The 6th Workshop on Vision and Language (VL'17) will be held on April 4, 2017 and co-located with the 15th European Chapter of the Association for Computational Linguistics Conference (EACL), in Valencia, Spain. The workshop is being organised by COST Action IC1307 The European Network on Integrating Vision and Language (iV&L Net).
Research involving both language and vision computing spans a variety of disciplines and applications, and goes back a number of decades. In a recent scene shift, the big data era has thrown up a multitude of tasks in which vision and language are inherently linked. The explosive growth of visual and textual data, both online and in private repositories by diverse institutions and companies, has led to urgent requirements in terms of search, processing and management of digital content. Solutions for providing access to or mining such data effectively depend on the connection between visual and textual content being made interpretable, hence on the 'semantic gap' between vision and language being bridged.
One perspective has been integrated modelling of language and vision, with approaches located at different points between the structured, cognitive modelling end of the spectrum, and the unsupervised machine learning end, with state-of-the-art results in many areas currently being produced at the latter end, in particular by deep learning approaches.
Another perspective is exploring how knowledge about language can help with predominantly visual tasks, and vice versa. Visual interpretation can be aided by text associated with images/videos and knowledge about the world learned from language. On the NLP side, images can help ground language in the physical world, allowing us to develop models for semantics. Words and pictures are often naturally linked online and in the real world, and each modality can provide reinforcing information to aid the other.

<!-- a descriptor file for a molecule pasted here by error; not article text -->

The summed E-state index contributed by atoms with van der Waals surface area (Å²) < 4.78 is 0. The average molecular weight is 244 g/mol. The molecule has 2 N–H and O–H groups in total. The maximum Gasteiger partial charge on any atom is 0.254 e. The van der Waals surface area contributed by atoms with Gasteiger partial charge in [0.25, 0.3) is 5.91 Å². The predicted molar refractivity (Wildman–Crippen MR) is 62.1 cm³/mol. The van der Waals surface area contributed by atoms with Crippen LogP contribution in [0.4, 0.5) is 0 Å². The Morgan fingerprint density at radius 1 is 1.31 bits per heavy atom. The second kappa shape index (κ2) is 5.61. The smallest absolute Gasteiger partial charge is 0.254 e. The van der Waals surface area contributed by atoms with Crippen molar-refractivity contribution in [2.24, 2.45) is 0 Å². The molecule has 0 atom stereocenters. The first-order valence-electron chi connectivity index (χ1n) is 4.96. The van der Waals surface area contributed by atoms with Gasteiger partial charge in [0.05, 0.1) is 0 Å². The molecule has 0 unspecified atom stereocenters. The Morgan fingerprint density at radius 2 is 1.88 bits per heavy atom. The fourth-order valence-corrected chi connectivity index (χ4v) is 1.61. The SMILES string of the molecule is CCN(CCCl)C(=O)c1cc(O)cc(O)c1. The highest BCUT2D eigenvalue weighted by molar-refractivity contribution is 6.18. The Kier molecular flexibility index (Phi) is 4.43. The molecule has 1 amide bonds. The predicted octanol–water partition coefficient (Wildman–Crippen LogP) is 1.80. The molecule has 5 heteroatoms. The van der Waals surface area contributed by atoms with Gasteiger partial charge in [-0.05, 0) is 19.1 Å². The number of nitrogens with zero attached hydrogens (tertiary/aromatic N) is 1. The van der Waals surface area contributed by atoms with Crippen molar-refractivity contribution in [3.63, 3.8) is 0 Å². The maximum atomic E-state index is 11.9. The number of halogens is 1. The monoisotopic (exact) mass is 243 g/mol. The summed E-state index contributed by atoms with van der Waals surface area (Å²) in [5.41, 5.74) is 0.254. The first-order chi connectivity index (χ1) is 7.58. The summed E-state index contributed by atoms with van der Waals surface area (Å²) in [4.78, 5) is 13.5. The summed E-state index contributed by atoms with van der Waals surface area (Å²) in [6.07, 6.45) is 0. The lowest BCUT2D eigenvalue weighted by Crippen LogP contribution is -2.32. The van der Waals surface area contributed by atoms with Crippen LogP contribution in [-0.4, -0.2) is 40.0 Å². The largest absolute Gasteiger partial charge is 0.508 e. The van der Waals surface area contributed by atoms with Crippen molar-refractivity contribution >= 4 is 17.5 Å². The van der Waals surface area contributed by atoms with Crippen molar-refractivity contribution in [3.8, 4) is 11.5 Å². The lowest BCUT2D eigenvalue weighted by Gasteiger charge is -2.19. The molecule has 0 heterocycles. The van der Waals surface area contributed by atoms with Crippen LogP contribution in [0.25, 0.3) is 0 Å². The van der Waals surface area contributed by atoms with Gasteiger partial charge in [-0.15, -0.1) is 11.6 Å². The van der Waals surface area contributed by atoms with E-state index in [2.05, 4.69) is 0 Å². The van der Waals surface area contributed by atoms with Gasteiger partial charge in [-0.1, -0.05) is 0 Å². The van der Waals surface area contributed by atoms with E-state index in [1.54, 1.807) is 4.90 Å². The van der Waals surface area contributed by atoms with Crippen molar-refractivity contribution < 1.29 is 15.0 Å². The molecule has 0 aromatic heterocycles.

The 6th Workshop on Vision and Language (VL'17) aims to address all the above, with a particular focus on the integrated modelling of vision and language. We welcome papers describing original research combining language and vision. To encourage the sharing of novel and emerging ideas we also welcome papers describing new data sets, grand challenges, open problems, benchmarks and work in progress as well as survey papers.
Topics of interest include (in alphabetical order), but are not limited to:
First Call for Workshop Papers: Nov 8, 2016
Second Call for Workshop Papers: Dec 9, 2016
Workshop Paper Due Date: Extended - Jan 22, 2017
Jan 16, 2017
Notification of Acceptance: Feb 11, 2017
Camera-ready papers due: Feb 21, 2017
Workshop Poster Abstracts Due Date: Feb 28, 2017
Notification of Acceptance of Posters: Mar 5, 2017
Camera-ready Abstracts Due: Mar 10, 2017
Workshop Date: April 4, 2017
09:15 - 09:30 Welcome and Opening Remarks
09:30 - 10:30 Invited Talk by Prof. David Hogg: Learning audio-visual models for content generation